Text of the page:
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State v. Bromell

Decided: May 30, 1991.

STATE OF NEW JERSEY, PLAINTIFF,
v.
DOUGLAS BROMELL AND EDWIN G. MEIER, DEFENDANTS



O'Hagan, J.s.c.

O'hagan

The defendants Douglas Bromell and Edwin Meier, by way of motion to suppress pursuant to R. 3:5-7, seek to suppress evidence seized by members of the auto theft unit of the New Jersey State Police during a search conducted at Doug's Auto Body on April 6, 1990. The respective motions were filed in a timely fashion pursuant to R. 3:5-7(a). The court has jurisdiction under R. 3:5-7(a). The principle issue in this case is whether the warrantless search of an auto body repair facility, conducted pursuant to a statute authorizing such search, falls within the exception to the warrant requirement for administrative or regulatory inspections of pervasively regulated industries.

This court holds that it does and therefore the defendants' motion to suppress the evidence is denied.

I.

Defendant Douglas Bromell Sr. is the owner of Doug's Auto Body, an auto-body repair facility located in Farmingdale, New Jersey. Doug's Auto Body is situated at the end of a long driveway leading in from the public street. It consists of a garage and several auto-repair bays surrounded by approximately three acres of property. No clear evidence was established concerning the existence of a fence surrounding the premises. The court drew the inference, however, that clients or customers would use the driveway to gain entrance and would do their business or negotiations in the area of the garage itself. On April 6, 1990, Detective Sgt. Robert Penrose of the New Jersey State Police Auto Theft Unit, accompanied by two other detectives from that unit, performed an inspection of Doug's Auto Body pursuant to N.J.S.A. 39:13-3 and the regulations provided by N.J.A.C. 13:21-21.1 et seq. Upon arriving at the site, the state police were approached by Douglas Bromell Jr., the owner's son. The officers asked Bromell Jr. to notify his father of their presence and awaited the arrival of defendant-owner before undertaking the inspection. Defendant, Douglas Bromell Sr., was then provided with information regarding the statutory authority and scope of the inspection. The search was limited to an examination of the owner's operating license, his employee list and a verification of proper title to all the vehicles and component parts on the site.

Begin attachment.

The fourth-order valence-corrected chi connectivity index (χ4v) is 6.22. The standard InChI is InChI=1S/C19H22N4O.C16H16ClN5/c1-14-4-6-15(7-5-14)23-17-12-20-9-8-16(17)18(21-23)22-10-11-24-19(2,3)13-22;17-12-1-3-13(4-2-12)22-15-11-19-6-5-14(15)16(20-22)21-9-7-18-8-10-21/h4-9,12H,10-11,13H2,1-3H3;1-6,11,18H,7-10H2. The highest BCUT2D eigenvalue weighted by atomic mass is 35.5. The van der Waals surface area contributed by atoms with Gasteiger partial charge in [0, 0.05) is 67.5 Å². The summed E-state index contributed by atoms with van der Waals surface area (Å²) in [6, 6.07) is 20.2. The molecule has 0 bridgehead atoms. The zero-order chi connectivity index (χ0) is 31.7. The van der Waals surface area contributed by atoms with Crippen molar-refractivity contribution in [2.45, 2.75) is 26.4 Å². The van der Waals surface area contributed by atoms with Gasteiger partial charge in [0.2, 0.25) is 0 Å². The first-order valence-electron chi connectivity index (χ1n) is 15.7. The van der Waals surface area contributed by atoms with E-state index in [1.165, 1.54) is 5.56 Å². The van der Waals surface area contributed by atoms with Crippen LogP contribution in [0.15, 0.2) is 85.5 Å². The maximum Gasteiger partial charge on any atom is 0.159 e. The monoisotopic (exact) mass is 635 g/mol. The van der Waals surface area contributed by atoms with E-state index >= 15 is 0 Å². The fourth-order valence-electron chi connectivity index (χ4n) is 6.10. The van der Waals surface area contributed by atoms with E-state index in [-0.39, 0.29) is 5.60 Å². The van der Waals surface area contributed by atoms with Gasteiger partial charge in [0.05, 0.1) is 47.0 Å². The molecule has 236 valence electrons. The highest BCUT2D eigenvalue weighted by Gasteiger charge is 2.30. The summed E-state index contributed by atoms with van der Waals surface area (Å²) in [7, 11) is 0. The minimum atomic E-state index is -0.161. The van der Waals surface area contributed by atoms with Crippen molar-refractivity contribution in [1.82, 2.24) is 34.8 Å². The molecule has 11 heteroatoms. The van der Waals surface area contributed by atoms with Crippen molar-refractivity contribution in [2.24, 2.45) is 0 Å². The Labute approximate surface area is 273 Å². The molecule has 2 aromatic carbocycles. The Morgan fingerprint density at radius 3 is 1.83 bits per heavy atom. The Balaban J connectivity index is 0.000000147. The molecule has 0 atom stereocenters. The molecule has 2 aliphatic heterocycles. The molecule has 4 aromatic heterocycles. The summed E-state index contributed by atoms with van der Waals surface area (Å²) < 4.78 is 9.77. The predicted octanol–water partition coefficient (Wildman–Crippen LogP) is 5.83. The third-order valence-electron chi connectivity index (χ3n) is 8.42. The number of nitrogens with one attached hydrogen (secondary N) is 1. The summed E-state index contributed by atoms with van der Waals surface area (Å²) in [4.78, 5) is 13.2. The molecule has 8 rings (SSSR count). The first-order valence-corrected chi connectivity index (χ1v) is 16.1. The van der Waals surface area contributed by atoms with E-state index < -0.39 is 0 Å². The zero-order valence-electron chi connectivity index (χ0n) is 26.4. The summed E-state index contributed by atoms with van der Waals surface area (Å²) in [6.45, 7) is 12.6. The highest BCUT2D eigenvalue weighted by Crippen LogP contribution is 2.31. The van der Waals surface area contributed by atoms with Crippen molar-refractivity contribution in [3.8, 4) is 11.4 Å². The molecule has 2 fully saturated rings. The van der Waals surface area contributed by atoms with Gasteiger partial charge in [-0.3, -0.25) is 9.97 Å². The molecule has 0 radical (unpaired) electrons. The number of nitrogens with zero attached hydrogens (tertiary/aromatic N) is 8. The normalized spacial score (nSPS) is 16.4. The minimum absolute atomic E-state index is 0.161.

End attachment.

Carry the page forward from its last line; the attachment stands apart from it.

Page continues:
The inspection of Doug's Auto Body revealed that approximately 40 vehicles were on the premises. The subject of the instant suppression motion was the front clip*fn1 of a 1979 Corvette